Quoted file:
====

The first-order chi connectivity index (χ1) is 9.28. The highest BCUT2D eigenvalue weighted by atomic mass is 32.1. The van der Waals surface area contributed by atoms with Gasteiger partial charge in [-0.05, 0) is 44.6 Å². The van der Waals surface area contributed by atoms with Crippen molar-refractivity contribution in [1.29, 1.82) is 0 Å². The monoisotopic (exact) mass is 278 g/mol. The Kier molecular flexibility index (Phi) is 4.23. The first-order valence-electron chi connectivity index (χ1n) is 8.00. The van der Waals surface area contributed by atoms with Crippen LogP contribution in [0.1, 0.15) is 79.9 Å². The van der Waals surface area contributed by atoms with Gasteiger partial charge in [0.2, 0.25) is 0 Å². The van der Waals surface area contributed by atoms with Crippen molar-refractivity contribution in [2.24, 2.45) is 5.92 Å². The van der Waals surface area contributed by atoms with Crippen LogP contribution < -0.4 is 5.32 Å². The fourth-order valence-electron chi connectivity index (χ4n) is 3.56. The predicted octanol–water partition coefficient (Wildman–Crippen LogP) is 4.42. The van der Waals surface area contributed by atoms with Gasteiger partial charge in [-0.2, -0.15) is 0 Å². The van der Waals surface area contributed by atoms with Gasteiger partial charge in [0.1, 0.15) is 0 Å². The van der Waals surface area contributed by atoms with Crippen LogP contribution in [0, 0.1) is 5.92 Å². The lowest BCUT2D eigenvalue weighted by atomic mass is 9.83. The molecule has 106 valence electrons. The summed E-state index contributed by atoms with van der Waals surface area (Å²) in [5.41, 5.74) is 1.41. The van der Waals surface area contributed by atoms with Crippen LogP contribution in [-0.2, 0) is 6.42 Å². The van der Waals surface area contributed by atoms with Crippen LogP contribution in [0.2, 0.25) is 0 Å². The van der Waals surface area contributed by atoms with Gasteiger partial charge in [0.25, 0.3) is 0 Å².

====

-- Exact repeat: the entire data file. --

The first-order chi connectivity index (χ1) is 9.28. The highest BCUT2D eigenvalue weighted by atomic mass is 32.1. The van der Waals surface area contributed by atoms with Gasteiger partial charge in [-0.05, 0) is 44.6 Å². The van der Waals surface area contributed by atoms with Crippen molar-refractivity contribution in [1.29, 1.82) is 0 Å². The monoisotopic (exact) mass is 278 g/mol. The Kier molecular flexibility index (Phi) is 4.23. The first-order valence-electron chi connectivity index (χ1n) is 8.00. The van der Waals surface area contributed by atoms with Crippen LogP contribution in [0.1, 0.15) is 79.9 Å². The van der Waals surface area contributed by atoms with Gasteiger partial charge in [0.2, 0.25) is 0 Å². The van der Waals surface area contributed by atoms with Crippen molar-refractivity contribution in [2.24, 2.45) is 5.92 Å². The van der Waals surface area contributed by atoms with Crippen LogP contribution < -0.4 is 5.32 Å². The fourth-order valence-electron chi connectivity index (χ4n) is 3.56. The predicted octanol–water partition coefficient (Wildman–Crippen LogP) is 4.42. The van der Waals surface area contributed by atoms with Gasteiger partial charge in [-0.2, -0.15) is 0 Å². The van der Waals surface area contributed by atoms with Gasteiger partial charge in [0.1, 0.15) is 0 Å². The van der Waals surface area contributed by atoms with Crippen LogP contribution in [0, 0.1) is 5.92 Å². The lowest BCUT2D eigenvalue weighted by atomic mass is 9.83. The molecule has 106 valence electrons. The summed E-state index contributed by atoms with van der Waals surface area (Å²) in [5.41, 5.74) is 1.41. The van der Waals surface area contributed by atoms with Crippen LogP contribution in [-0.2, 0) is 6.42 Å². The van der Waals surface area contributed by atoms with Crippen LogP contribution in [0.2, 0.25) is 0 Å². The van der Waals surface area contributed by atoms with Gasteiger partial charge in [0.25, 0.3) is 0 Å².